ABC, anytime!

Posted in Books, pictures, Statistics, Travel, University life with tags , , , on January 18, 2021 by xi'an

Last June, Alix Marie d’Avigneau, Sumeet Singh, and Lawrence Murray arXived a paper on anytime ABC I intended to review right away but that sat till now on my virtual desk (and pile of to-cover-arXivals!). The notion of anytime MCMC was already covered in earlier ‘Og entries, but this anytime ABC version bypasses the problem of asynchronicity, namely, “randomly varying local move completion times when parallel tempering is implemented on a multi-processor computing resource”. The different temperatures are replaced by different tolerances in ABC. Since switches between tolerances are natural if a proposal for a given tolerance ε happens to be eligible for a lower tolerance ε’. And accounting for the different durations required to simulate a proposal under different tolerances to avoid the induced bias in the stationary distributions. Or the wait for other processors to complete their task. A drawback with the approach stands in calibrating the tolerance levels in advance (or via preliminary runs that may prove costly).

general perspective on the Metropolis–Hastings kernel

Posted in Books, Statistics with tags , , , , , , , , , , , , , on January 14, 2021 by xi'an

[My Bristol friends and co-authors] Christophe Andrieu, and Anthony Lee, along with Sam Livingstone arXived a massive paper on 01 January on the Metropolis-Hastings kernel.

“Our aim is to develop a framework making establishing correctness of complex Markov chain Monte Carlo kernels a purely mechanical or algebraic exercise, while making communication of ideas simpler and unambiguous by allowing a stronger focus on essential features (…) This framework can also be used to validate kernels that do not satisfy detailed balance, i.e. which are not reversible, but a modified version thereof.”

A central notion in this highly general framework is, extending Tierney (1998), to see an MCMC kernel as a triplet involving a probability measure μ (on an extended space), an involution transform φ generalising the proposal step (i.e. þ²=id), and an associated acceptance probability ð. Then μ-reversibility occurs for

$\eth(\xi)\mu(\text{d}\xi)= \eth(\phi(\xi))\mu^{\phi}(\text{d}\xi)$

with the rhs involving the push-forward measure induced by μ and φ. And furthermore there is always a choice of an acceptance probability ð ensuring for this equality to happen. Interestingly, the new framework allows for mostly seamless handling of more complex versions of MCMC such as reversible jump and parallel tempering. But also non-reversible kernels, incl. for instance delayed rejection. And HMC, incl. NUTS. And pseudo-marginal, multiple-try, PDMPs, &c., &c. it is remarkable to see such a general theory emerging a this (late?) stage of the evolution of the field (and I will need more time and attention to understand its consequences).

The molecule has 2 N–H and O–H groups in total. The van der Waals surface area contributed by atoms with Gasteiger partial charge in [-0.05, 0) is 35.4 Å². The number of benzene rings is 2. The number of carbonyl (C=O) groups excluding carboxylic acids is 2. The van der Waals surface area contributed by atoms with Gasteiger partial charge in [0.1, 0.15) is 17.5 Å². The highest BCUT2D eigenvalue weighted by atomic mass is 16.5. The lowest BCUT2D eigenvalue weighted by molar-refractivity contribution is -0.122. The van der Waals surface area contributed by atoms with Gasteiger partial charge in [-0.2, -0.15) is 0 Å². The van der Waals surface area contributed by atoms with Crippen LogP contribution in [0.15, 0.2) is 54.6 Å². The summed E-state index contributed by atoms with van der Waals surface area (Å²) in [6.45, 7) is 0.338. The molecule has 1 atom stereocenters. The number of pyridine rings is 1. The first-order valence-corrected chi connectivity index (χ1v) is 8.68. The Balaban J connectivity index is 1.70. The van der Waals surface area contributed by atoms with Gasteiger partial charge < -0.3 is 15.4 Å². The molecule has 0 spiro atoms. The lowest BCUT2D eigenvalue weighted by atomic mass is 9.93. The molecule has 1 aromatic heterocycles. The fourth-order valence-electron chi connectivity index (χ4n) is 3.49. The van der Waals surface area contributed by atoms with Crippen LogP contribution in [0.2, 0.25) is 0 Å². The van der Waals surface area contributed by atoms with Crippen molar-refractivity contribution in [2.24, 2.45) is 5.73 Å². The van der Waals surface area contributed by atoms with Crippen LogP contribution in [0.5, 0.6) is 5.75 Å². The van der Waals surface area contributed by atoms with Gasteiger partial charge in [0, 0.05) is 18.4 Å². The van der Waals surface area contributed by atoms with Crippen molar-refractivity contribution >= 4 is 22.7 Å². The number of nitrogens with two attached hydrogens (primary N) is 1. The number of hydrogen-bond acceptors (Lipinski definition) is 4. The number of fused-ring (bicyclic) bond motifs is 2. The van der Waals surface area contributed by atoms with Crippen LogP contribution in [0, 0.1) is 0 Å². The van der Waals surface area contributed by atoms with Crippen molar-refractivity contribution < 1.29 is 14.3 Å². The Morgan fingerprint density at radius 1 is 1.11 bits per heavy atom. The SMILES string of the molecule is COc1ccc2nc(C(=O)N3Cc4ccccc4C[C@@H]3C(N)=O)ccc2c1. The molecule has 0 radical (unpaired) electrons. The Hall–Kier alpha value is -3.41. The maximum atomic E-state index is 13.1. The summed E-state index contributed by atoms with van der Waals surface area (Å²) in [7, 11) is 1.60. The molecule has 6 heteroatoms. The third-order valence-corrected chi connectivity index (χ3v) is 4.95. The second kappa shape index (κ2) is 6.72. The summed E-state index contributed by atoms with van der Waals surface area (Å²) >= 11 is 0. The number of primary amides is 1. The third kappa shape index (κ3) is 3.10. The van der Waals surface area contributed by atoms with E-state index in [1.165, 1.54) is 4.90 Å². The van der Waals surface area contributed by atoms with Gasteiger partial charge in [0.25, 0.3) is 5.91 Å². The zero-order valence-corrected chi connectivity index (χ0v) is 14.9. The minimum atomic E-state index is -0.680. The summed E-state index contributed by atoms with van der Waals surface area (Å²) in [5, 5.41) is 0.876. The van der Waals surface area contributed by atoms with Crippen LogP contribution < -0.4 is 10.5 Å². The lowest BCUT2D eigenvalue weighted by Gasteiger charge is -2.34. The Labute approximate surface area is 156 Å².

QuanTA

Posted in Books, pictures, Running, Statistics, University life with tags , , , , , , , on September 17, 2018 by xi'an

My Warwick colleagues Nick Tawn [who also is my most frequent accomplice to running, climbing and currying in Warwick!] and Gareth Robert have just arXived a paper on QuanTA, a new parallel tempering algorithm that Nick designed during his thesis at Warwick, which he defended last semester. Parallel tempering targets in parallel several powered (or power-tempered) versions of the target distribution. With proposed switches between adjacent targets. An improved version transforms the local values before operating the switches. Ideally, the transform should be the composition of the cdf and inverse cdf, but this is impossible. Linearising the transform is feasible, but does not agree with multimodality, which calls for local transforms. Which themselves call for the identification of the different modes. In QuanTA, they are identified by N parallel runs of the standard, or rather N/2 to avoid dependence issues, and K-means estimates. The paper covers the construction of an optimal scaling of temperatures, in that the difference between the temperatures is scaled [with order 1/√d] so that the acceptance rate for swaps is 0.234. Which in turns induces a practical if costly calibration of the temperatures, especially when the size of the jump is depending on the current temperature. However, this cost issue is addressed in the paper, resorting to the acceptance rate as a proxy for effective sample size and the acceptance rate over run time to run the comparison with regular parallel tempering, leading to strong improvements in the mixture examples examined in the paper. The use of machine learning techniques like K-means or more involved solutions is a promising thread in this exciting area of tempering, where intuition about high temperatures can be actually misleading. Because using the wrong scale means missing the area of interest, which is not the mode!